Friday, November 11, 2011

3 Simple Rules That Will Make You a REAL Superstar Developer

In my experience there are two kinds of "rock star" software developers.  There's the Neil Peart rock star developer, who combines a natural blessing of talent and intelligence with a relentless work ethic and humble attitude, and over time becomes the developer that people not only want to hire, but want to be.  And then there's the "prima donna" rock star developer, who combines a modicum of raw talent with sheer attitude and self-promotion into the programming equivalent of a hotel-room-trashing, sex-and-drugs-and-rock-and-roll tabloid icon (I won't name an equivalent musician--use your favorite example).

Last year a tweet by Zed Shaw pointed me to a brilliant piece of satire called 3 Simple Rules That Will Make You a 'Superstar' Developer that gave three simple rules and two deeper principles for becoming a hard-living, Type 2 rock star programmer.  It's remarkably concise and accurate.  But what struck me is how close the three rules and two principles are to rules and principles for becoming a real Professor on the Programming Drums.

"Prima Donna" Rule 1: Write lots of code.

Have to fix a small bug in an area someone else has written? Don't waste time trying to understand it or their motivations for writing it that way. Just rewrite the lot as you think it ought to work. Call it refactoring if anyone asks.

"Neil Peart" Rule 1: Read lots of code.

You will spend more of your career reading code than writing code. Learn how to do it well. That means doing it a lot.  Read code even when you don't absolutely have to, and understand it deeply even when you think a shallow once-over will tell you all you need to know. Have a spare half hour?  Read the last couple checkins from other people on the team, even if you don't need to. You will learn more about the system faster, you might find issues earlier, and you will probably learn something or see a technique you didn't know about.  Have a spare afternoon?  Find an open source project and start reading code. Copiously reading both awful code and good code will help hone your internal sense of the difference.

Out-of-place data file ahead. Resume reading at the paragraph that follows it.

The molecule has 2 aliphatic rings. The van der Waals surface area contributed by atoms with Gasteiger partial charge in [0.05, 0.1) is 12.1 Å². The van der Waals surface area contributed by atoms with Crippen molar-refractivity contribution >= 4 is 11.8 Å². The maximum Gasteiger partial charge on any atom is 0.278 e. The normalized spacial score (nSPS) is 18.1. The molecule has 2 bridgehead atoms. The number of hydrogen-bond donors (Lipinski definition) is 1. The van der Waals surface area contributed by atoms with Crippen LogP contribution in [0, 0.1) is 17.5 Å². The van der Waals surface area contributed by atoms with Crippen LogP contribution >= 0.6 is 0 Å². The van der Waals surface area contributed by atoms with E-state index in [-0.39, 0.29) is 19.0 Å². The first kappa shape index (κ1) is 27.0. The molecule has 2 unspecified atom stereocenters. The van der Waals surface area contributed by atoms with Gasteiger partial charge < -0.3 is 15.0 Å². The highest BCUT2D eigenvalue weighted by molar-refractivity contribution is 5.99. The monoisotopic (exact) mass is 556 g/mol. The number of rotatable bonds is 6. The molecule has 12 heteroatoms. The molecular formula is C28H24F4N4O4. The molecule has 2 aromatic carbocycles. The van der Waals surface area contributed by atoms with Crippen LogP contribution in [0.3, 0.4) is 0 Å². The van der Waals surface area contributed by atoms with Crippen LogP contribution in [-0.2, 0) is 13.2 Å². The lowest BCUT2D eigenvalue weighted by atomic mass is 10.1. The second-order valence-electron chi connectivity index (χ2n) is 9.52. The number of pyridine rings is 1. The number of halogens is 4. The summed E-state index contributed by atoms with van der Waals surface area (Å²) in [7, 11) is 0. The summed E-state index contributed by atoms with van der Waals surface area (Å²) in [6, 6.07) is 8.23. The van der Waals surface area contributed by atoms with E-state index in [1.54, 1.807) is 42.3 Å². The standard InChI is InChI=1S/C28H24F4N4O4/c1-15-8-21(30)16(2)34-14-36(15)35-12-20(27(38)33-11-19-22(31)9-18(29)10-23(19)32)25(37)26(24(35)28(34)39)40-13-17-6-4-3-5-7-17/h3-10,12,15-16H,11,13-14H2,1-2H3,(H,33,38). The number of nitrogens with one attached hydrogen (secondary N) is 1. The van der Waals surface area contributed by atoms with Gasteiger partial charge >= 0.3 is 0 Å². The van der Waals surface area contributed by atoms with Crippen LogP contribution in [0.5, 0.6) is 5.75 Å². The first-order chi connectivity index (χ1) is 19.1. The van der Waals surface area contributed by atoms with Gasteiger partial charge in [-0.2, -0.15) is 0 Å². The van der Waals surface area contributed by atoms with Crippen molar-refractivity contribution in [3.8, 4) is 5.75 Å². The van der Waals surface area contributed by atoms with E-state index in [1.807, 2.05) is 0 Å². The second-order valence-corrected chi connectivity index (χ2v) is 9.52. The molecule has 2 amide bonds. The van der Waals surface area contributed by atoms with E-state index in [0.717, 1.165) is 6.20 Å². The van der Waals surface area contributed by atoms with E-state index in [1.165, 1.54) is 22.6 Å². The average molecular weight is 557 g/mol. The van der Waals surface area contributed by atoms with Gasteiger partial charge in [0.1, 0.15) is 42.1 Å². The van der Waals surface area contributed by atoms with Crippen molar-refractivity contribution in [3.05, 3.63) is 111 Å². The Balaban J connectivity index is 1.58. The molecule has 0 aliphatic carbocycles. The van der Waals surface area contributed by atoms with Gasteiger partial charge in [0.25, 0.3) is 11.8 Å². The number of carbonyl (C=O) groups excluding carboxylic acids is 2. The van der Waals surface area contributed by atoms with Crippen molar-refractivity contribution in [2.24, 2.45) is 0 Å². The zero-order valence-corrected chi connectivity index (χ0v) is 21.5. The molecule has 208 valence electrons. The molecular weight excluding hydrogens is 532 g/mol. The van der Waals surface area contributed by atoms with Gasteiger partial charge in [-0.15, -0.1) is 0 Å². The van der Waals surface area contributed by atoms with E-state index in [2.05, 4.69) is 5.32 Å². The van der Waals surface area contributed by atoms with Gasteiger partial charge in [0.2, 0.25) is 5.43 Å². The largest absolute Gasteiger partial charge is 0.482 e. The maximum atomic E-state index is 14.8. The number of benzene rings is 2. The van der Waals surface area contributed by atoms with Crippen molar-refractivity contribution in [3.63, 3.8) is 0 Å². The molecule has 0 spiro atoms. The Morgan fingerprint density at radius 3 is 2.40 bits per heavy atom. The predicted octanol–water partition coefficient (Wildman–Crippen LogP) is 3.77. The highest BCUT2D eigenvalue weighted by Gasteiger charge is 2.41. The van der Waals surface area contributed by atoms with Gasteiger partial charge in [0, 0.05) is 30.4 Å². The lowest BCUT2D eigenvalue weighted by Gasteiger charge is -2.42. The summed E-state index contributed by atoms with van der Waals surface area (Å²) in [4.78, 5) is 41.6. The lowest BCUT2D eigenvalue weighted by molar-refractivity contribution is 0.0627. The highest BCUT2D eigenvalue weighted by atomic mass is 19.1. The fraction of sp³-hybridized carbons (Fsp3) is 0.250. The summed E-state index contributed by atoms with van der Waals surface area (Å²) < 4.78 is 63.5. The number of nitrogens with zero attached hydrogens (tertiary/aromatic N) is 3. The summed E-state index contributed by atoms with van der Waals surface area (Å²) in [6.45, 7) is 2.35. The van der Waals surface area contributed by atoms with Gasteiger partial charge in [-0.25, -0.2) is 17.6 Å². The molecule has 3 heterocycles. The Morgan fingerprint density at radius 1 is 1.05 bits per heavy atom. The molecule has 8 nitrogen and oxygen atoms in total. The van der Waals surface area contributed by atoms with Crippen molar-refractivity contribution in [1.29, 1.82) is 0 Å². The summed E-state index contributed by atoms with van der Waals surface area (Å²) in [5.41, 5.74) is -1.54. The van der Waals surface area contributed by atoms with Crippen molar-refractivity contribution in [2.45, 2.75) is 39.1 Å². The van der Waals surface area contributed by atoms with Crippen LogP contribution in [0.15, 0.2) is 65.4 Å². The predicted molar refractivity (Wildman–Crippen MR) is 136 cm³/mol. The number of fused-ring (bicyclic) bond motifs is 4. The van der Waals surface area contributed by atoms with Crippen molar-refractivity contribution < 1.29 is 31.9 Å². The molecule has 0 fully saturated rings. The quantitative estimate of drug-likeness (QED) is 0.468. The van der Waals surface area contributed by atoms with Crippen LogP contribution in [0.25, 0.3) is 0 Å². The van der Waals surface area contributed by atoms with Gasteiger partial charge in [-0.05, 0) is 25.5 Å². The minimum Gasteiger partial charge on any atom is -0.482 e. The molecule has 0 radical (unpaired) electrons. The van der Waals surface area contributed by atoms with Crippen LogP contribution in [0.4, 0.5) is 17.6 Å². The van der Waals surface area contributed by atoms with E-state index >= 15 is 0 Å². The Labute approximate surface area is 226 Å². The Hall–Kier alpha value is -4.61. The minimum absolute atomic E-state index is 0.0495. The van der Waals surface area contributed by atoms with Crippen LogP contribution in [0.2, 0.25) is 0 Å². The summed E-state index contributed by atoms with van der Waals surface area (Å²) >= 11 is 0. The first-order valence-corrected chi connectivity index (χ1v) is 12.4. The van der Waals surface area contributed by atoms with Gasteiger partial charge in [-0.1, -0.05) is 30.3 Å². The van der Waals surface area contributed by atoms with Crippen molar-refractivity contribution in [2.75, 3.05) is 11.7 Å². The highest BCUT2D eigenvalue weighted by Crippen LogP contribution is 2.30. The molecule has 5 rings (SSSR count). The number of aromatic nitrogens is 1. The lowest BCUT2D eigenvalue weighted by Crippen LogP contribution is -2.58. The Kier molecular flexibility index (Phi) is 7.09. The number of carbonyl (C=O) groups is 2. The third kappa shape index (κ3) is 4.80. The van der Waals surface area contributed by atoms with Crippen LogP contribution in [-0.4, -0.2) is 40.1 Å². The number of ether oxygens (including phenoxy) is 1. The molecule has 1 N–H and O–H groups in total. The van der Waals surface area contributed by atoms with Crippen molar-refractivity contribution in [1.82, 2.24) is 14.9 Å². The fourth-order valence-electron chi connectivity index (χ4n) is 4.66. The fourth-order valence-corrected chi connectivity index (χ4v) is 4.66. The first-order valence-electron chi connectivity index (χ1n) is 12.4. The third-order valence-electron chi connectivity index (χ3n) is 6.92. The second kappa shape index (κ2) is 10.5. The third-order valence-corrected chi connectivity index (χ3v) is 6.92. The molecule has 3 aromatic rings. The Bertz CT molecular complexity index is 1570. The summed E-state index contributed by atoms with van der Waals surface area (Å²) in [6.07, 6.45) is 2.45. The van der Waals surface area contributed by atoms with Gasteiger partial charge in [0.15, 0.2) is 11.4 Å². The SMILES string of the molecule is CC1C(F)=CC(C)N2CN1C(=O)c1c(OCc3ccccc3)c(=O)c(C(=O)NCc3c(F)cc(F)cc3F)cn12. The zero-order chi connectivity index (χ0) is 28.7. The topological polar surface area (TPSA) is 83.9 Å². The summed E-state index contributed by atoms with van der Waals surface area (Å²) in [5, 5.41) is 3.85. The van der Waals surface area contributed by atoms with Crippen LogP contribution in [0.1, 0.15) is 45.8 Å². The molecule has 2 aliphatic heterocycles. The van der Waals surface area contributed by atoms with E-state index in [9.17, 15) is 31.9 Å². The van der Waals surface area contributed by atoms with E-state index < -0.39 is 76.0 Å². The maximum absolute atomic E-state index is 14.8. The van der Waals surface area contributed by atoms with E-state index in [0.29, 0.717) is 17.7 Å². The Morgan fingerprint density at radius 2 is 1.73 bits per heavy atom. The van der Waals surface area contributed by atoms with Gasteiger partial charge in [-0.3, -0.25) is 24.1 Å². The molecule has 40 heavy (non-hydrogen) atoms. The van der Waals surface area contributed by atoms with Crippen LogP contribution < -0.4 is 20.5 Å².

Prima Donna Rule 2: Write your code quickly.  

Touch lots of files, and include every one of them in the ChangeLog. Don't worry about accidentally introducing hard-to-find bugs; they'll actually help you later on, as long as they're actually hard to find. Avoid introducing trivial bugs.

Neil Peart Rule 2: Finish your code quickly.  

"Done" is a Boolean state, and work isn't done until you would be surprised to have to revisit it again in a few weeks.  Minimize your personal work-in-progress.

Don't let 90%-finished tasks rot outside source control in a local directory, because you will forget the details. Don't check something in, thinking "this will do for now; we'll get to hardening it later", because you *will* forget the details.  And it's not finished until it's tested to your team's standards, documented to your team's standards, and understood well enough that if you get hit by a bus on your way home tonight, someone else can take your place.